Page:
If there is mathematical knowledge, then there is knowledge of mathematical facts and there are mathematical states of affairs that obtain. Similarly, if there is psychological knowledge, some psychological facts are known and there are psychological states of affairs that obtain. According to the traditional view described at the beginning of Chapter 1, there is knowledge of intrinsic value. We know that some things are intrinsically good, others intrinsically bad, and that some things are intrinsically better than others. If there is such knowledge, there are ethical facts and if there are ethical facts, some ethical states of affairs obtain. Ethical knowledge implies the existence of ethical facts and states of affairs, just as mathematical and psychological knowledge implies the existence of mathematical and psychological facts and states of affairs.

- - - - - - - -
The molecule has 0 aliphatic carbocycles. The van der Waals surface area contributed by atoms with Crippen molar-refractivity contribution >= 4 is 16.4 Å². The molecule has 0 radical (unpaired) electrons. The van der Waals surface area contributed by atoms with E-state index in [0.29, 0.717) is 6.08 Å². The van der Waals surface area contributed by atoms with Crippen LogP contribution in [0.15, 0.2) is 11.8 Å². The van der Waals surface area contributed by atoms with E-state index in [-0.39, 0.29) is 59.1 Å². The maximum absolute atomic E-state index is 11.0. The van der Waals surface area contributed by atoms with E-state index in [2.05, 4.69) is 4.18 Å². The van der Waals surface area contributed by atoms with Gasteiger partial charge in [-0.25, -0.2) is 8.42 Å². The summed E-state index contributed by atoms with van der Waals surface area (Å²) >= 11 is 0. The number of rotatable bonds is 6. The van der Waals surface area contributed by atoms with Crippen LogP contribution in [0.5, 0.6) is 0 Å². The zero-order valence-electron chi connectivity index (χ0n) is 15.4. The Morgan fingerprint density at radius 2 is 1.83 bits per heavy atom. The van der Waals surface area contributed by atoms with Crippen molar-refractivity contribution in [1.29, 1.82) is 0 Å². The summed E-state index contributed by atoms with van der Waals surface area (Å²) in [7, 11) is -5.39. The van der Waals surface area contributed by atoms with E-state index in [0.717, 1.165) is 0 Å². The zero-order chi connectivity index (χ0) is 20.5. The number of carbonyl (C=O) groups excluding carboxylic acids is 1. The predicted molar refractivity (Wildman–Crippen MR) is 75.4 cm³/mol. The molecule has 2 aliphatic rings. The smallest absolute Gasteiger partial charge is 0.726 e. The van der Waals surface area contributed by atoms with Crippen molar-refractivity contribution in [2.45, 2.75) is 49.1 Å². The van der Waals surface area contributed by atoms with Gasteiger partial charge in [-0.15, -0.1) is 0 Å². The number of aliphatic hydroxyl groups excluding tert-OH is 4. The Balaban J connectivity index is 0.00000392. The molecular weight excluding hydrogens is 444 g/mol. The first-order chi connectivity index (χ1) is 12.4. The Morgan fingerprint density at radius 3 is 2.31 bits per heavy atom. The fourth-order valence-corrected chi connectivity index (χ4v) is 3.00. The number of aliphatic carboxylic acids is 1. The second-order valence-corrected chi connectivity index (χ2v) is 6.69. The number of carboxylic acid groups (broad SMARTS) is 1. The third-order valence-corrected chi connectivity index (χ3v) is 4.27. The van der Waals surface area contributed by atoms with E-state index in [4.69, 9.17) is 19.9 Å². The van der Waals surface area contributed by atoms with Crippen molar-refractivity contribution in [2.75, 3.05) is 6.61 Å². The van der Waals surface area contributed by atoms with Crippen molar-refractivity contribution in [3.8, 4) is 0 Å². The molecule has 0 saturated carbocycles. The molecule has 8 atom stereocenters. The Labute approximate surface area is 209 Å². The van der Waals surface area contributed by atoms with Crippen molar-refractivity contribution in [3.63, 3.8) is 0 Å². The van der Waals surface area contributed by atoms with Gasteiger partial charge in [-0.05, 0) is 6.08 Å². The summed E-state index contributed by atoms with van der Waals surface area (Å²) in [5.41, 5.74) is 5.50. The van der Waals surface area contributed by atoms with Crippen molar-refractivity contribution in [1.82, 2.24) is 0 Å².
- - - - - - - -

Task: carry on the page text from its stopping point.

THE OBJECTS OF ORDINARY ETHICAL BELIEF AND KNOWLEDGE
If we know that some things are intrinsically good, then presumably there are facts and states of affairs of the form “X is intrinsically good.” Thus, if we know that someone's being pleased is intrinsically good, presumably there is a state of affairs, someone's being pleased is intrinsically good, that obtains. I assume that if there are ethical states of affairs, there are also ethical properties and relations. I assume that whenever a state of affairs of the form “Xis intrinsically good” obtains, there is a property of being intrinsically good that is exemplified. In any case, we may say that according to the traditional view, if there is ethical knowledge, then there are objects of that knowledge, ethical objects or entities, that are known.
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